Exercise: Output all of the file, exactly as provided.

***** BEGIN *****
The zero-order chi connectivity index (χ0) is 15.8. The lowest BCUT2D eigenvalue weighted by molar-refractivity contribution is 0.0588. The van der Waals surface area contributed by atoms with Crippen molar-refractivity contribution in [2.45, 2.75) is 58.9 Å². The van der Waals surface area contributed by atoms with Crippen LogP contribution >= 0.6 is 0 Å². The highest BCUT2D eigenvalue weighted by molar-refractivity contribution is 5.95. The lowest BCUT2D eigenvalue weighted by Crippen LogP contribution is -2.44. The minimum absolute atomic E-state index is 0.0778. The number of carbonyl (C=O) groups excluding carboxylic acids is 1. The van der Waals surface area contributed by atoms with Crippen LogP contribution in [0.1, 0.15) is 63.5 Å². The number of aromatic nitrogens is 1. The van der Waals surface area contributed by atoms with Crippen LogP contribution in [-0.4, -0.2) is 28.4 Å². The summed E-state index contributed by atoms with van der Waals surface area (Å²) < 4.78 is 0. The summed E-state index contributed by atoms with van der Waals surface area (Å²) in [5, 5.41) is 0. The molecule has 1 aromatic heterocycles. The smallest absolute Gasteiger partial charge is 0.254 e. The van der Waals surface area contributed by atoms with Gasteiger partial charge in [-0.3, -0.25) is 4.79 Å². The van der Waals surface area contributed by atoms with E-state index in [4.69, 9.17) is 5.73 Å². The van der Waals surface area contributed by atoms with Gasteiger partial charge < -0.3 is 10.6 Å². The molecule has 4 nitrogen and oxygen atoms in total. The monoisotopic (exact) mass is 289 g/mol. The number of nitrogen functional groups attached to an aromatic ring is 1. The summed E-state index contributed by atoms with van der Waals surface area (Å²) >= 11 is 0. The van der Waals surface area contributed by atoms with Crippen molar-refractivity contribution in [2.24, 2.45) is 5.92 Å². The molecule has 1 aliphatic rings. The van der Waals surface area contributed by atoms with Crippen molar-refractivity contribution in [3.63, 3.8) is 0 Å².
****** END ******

The zero-order chi connectivity index (χ0) is 15.8. The lowest BCUT2D eigenvalue weighted by molar-refractivity contribution is 0.0588. The van der Waals surface area contributed by atoms with Crippen molar-refractivity contribution in [2.45, 2.75) is 58.9 Å². The van der Waals surface area contributed by atoms with Crippen LogP contribution >= 0.6 is 0 Å². The highest BCUT2D eigenvalue weighted by molar-refractivity contribution is 5.95. The lowest BCUT2D eigenvalue weighted by Crippen LogP contribution is -2.44. The minimum absolute atomic E-state index is 0.0778. The number of carbonyl (C=O) groups excluding carboxylic acids is 1. The van der Waals surface area contributed by atoms with Crippen LogP contribution in [0.1, 0.15) is 63.5 Å². The number of aromatic nitrogens is 1. The van der Waals surface area contributed by atoms with Crippen LogP contribution in [-0.4, -0.2) is 28.4 Å². The summed E-state index contributed by atoms with van der Waals surface area (Å²) < 4.78 is 0. The summed E-state index contributed by atoms with van der Waals surface area (Å²) in [5, 5.41) is 0. The molecule has 1 aromatic heterocycles. The smallest absolute Gasteiger partial charge is 0.254 e. The van der Waals surface area contributed by atoms with Gasteiger partial charge in [-0.3, -0.25) is 4.79 Å². The van der Waals surface area contributed by atoms with E-state index in [4.69, 9.17) is 5.73 Å². The van der Waals surface area contributed by atoms with Gasteiger partial charge < -0.3 is 10.6 Å². The molecule has 4 nitrogen and oxygen atoms in total. The monoisotopic (exact) mass is 289 g/mol. The number of nitrogen functional groups attached to an aromatic ring is 1. The summed E-state index contributed by atoms with van der Waals surface area (Å²) >= 11 is 0. The van der Waals surface area contributed by atoms with Crippen molar-refractivity contribution in [2.24, 2.45) is 5.92 Å². The molecule has 1 aliphatic rings. The van der Waals surface area contributed by atoms with Crippen molar-refractivity contribution in [3.63, 3.8) is 0 Å².